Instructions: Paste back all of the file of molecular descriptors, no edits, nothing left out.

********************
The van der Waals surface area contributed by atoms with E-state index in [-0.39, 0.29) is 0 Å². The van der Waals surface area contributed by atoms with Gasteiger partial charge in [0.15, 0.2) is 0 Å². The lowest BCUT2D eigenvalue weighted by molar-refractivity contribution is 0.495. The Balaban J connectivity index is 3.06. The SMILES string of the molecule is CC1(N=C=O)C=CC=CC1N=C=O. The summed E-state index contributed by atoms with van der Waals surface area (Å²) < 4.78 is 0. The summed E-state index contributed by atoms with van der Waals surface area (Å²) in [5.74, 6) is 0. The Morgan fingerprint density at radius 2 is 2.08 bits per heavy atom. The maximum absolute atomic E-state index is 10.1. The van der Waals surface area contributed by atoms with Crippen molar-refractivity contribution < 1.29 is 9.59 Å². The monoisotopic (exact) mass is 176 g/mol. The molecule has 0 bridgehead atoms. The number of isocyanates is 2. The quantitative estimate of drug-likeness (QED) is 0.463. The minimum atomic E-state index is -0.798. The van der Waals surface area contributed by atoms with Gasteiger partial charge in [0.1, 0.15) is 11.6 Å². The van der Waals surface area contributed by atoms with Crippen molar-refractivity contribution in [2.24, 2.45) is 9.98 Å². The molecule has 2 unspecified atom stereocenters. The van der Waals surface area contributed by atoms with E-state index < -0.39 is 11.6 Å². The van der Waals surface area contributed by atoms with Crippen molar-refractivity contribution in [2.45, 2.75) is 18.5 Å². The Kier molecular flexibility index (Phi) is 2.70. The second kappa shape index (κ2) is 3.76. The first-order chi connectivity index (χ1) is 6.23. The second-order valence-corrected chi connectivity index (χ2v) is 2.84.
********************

The van der Waals surface area contributed by atoms with E-state index in [-0.39, 0.29) is 0 Å². The van der Waals surface area contributed by atoms with Gasteiger partial charge in [0.15, 0.2) is 0 Å². The lowest BCUT2D eigenvalue weighted by molar-refractivity contribution is 0.495. The Balaban J connectivity index is 3.06. The SMILES string of the molecule is CC1(N=C=O)C=CC=CC1N=C=O. The summed E-state index contributed by atoms with van der Waals surface area (Å²) < 4.78 is 0. The summed E-state index contributed by atoms with van der Waals surface area (Å²) in [5.74, 6) is 0. The Morgan fingerprint density at radius 2 is 2.08 bits per heavy atom. The maximum absolute atomic E-state index is 10.1. The van der Waals surface area contributed by atoms with Crippen molar-refractivity contribution < 1.29 is 9.59 Å². The monoisotopic (exact) mass is 176 g/mol. The molecule has 0 bridgehead atoms. The number of isocyanates is 2. The quantitative estimate of drug-likeness (QED) is 0.463. The minimum atomic E-state index is -0.798. The van der Waals surface area contributed by atoms with Gasteiger partial charge in [0.1, 0.15) is 11.6 Å². The van der Waals surface area contributed by atoms with Crippen molar-refractivity contribution in [2.24, 2.45) is 9.98 Å². The molecule has 2 unspecified atom stereocenters. The van der Waals surface area contributed by atoms with E-state index < -0.39 is 11.6 Å². The van der Waals surface area contributed by atoms with Crippen molar-refractivity contribution in [2.45, 2.75) is 18.5 Å². The Kier molecular flexibility index (Phi) is 2.70. The second kappa shape index (κ2) is 3.76. The first-order chi connectivity index (χ1) is 6.23. The second-order valence-corrected chi connectivity index (χ2v) is 2.84.